strerror, _strerror

Visual Studio 6.0

Get a system error message (strerror) or prints a user-supplied error message (_strerror).

char *strerror( int errnum );

char *_strerror( const char *strErrMsg );

Routine Required Header Compatibility
strerror <string.h> ANSI, Win 95, Win NT
_strerror <string.h> Win 95, Win NT

For additional compatibility information, see Compatibility in the Introduction.

Libraries

LIBC.LIB Single thread static library, retail version
LIBCMT.LIB Multithread static library, retail version
MSVCRT.LIB Import library for MSVCRT.DLL, retail version

Return Value

strerror and _strerror return a pointer to the error-message string. Subsequent calls to strerror or _strerror can overwrite the string.

Parameters

errnum

Error number

strErrMsg

User-supplied message

Remarks

The strerror function maps errnum to an error-message string, returning a pointer to the string. Neither strerror nor _strerror actually prints the message: For that, you need to call an output function such as fprintf:

if (( _access( "datafile",2 )) == -1 )
   fprintf( stderr, strerror(NULL) );

If strErrMsg is passed as NULL, _strerror returns a pointer to a string containing the system error message for the last library call that produced an error. The error-message string is terminated by the newline character ('\n'). If strErrMsg is not equal to NULL, then _strerror returns a pointer to a string containing (in order) your string message, a colon, a space, the system error message for the last library call producing an error, and a newline character. Your string message can be, at most, 94 bytes long.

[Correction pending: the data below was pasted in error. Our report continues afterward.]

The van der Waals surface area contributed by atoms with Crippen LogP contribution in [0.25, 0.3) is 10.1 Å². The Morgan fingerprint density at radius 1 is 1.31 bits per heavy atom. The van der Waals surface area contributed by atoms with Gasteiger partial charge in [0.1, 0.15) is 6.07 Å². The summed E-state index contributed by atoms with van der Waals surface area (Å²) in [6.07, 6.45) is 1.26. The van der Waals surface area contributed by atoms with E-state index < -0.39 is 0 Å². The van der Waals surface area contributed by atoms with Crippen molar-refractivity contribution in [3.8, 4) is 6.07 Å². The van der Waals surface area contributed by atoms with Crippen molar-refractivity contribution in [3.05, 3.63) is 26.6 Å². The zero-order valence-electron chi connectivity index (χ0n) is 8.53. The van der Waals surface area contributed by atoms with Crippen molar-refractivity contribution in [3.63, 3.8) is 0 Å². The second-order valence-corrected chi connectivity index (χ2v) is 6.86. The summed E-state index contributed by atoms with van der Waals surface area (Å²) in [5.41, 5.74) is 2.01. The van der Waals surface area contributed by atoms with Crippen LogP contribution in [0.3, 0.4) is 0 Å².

The actual error number for _strerror is stored in the variable errno. The system error messages are accessed through the variable _sys_errlist, which is an array of messages ordered by error number. _strerror accesses the appropriate error message by using the errno value as an index to the variable _sys_errlist. The value of the variable _sys_nerr is defined as the maximum number of elements in the _sys_errlist array. To produce accurate results, call _strerror immediately after a library routine returns with an error. Otherwise, subsequent calls to strerror or _strerror can overwrite the errno value.

_strerror is not part of the ANSI definition but is instead a Microsoft extension to it. Do not use it where portability is desired; for ANSI compatibility, use strerror instead.

Example

/* PERROR.C: This program attempts to open a file named
 * NOSUCHF.ILE. Because this file probably doesn't exist,
 * an error message is displayed. The same message is
 * created using perror, strerror, and _strerror.
 */

#include <fcntl.h>
#include <sys/types.h>
#include <sys/stat.h>
#include <io.h>
#include <stdlib.h>
#include <stdio.h>
#include <string.h>

void main( void )
{
   int  fh;

   if( (fh = _open( "NOSUCHF.ILE", _O_RDONLY )) == -1 )
   {
      /* Three ways to create error message: */
      perror( "perror says open failed" );
      printf( "strerror says open failed: %s\n", strerror( errno ) );
      printf( _strerror( "_strerror says open failed" ) );
   }
   else
   {
      printf( "open succeeded on input file\n" );
      _close( fh );
   }
}

Output

perror says open failed: No such file or directory

strerror says open failed: No such file or directory
_strerror says open failed: No such file or directory

String Manipulation Routines

See Also   clearerr, ferror, perror

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